Who Will Succeed Kim Jong Il?

By Andrew Higgins
Washington Post Foreign Service
Thursday, July 16, 2009

LIEBEFELD, Switzerland -- In August 1998, as famine reached a terrible climax in North Korea, the destitute Asian nation enrolled a shy teenager in a Swiss state school. He arrived with a fake name, a collection of genuine, top-of-the-line Nike sneakers and a passion for American basketball.

"We only dreamed about having such shoes. He was wearing them," recalled Nikola Kovacevic, a former schoolmate of the curiously well-heeled North Korean. Each pair, estimates Kovacevic, cost more than $200 -- at least four times the average monthly salary in the Democratic People's Republic of Korea, where perhaps 1 million people died as a result of food shortages in the mid- and late 1990s.

Today, the student -- who vanished from this sleepy Swiss district as mysteriously as he appeared -- is a key figure in a puzzle that U.S. and Asian intelligence services are scrambling to solve: Who will lead nuclear-armed North Korea -- and where to -- once its gravely ill leader, Kim Jong Il, passes from the scene?

The answer is of vital importance to Washington, which has about 25,000 troops in South Korea, on guard against any resumption of a conflict frozen -- but never formally ended -- by a Korean War armistice accord in 1953. Who rules North Korea will decide whether Seoul, Tokyo and perhaps even Hawaii risk attack from a nation that has tested two nuclear devices, the most recent in May, and built up an arsenal of missiles and long-range artillery. The Pentagon has sent missile-defense systems to Hawaii just in case. North Korea marked July 4 this year by test-firing seven more rockets.

North Korea shrouds the biographies of its rulers and their offspring in a fog of fiction and silence. "It is pretty amazing how very little real information we have," said Victor Cha, who served as a Korea expert on the National Security Council in the Bush administration.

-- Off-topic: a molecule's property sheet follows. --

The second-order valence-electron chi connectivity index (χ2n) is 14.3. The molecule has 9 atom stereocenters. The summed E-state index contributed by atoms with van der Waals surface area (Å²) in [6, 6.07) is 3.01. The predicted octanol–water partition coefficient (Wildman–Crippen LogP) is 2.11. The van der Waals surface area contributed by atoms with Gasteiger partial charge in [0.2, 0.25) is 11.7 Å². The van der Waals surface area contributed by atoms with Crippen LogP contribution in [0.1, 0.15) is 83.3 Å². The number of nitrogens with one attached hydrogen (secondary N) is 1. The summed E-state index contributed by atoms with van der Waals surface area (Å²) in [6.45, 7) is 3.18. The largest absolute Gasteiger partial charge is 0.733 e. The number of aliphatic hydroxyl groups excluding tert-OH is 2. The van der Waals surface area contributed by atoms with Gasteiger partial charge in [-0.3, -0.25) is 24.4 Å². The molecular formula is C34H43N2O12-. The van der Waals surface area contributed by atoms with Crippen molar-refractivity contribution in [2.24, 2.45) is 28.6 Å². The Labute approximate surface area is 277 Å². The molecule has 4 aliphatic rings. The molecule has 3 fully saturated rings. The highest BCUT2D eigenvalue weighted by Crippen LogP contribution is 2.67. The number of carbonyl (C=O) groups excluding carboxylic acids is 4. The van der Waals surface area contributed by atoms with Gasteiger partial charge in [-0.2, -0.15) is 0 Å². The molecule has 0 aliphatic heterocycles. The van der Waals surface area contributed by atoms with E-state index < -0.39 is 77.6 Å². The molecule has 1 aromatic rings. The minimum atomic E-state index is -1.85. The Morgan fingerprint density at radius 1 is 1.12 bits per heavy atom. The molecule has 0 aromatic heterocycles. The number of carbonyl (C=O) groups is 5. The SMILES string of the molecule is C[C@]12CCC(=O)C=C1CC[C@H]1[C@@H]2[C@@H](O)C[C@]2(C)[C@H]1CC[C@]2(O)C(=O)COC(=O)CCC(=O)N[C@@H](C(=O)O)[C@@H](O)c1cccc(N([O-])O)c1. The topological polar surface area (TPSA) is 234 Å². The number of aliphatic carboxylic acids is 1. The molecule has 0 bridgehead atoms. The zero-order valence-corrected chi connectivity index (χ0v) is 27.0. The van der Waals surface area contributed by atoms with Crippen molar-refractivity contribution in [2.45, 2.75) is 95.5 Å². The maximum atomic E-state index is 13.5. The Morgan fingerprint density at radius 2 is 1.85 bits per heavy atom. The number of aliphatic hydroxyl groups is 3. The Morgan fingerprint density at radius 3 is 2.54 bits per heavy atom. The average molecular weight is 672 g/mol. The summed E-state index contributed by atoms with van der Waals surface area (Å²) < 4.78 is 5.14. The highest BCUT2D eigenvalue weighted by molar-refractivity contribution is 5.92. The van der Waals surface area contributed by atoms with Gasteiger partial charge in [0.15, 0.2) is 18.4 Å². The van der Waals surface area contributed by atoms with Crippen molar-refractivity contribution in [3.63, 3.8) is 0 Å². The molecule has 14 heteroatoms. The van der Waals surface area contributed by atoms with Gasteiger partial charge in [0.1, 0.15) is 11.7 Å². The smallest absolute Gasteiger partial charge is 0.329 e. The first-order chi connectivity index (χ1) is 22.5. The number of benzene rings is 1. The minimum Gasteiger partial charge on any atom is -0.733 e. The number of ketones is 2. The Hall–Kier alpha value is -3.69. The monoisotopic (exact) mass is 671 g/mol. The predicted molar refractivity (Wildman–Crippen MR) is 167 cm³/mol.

A rare insight into this sealed world is offered by Swiss recollections of the young North Korean who, from 1998 until late 2000, lived here in Liebefeld at No. 10 Kirchstrasse, a sedate suburban street with two pizza joints, a Credit Suisse bank and a Coop supermarket. He was around 17 when he abruptly left in the middle of the school year, apparently to return to Pyongyang.

There are many signs that he may now be the next leader of North Korea -- 26-year-old Kim Jong Un, the third and youngest son of Kim Jong Il.

Known as "Pak Un" to his teachers at Liebefeld-Steinhölzli Schule, a German-speaking state school, he was registered with Swiss authorities as the son of an employee at North Korea's embassy in the nearby city of Bern, Switzerland's capital, according to Ueli Studer, director of education in the local administration.

Throughout Pak Un's time in Liebefeld, however, neither friends nor teachers ever met the parents. "I never saw his father or mother," said the school's principal, Peter Burri, recalling how they repeatedly failed to show up for parents' night. Attending in their place, Burri said, were assorted North Koreans who apologized for the parents' absence and said this was due to their inability to speak German.

A more likely reason: The boy's father didn't work in Bern at the embassy but was more than 5,000 miles away in Pyongyang.

Maria Micaelo, the mother of one of Pak Un's closest school friends, said the North Korean teenager once confided to her son, Joao, that his father was the leader of North Korea. She recalled that she dismissed the claim as a fanciful teenage boast, but had second thoughts when her son saw pictures of Kim Jong Il on television and told her that he'd seen the same man in a photograph with Pak Un. Joao Micaelo, now a cook in Vienna, did not respond to repeated e-mail messages seeking comment.

Kongdan Oh Hassig, an expert on North Korea at the Alexandria-based Institute for Defense Analyses, which does research for the Pentagon, says Pak Un certainly appears to be Kim Jong Il's third son, Kim Jong Un, adding that members of North Korea's elite usually use bogus names outside their homeland. Pak is a very common Korean surname akin to Smith.

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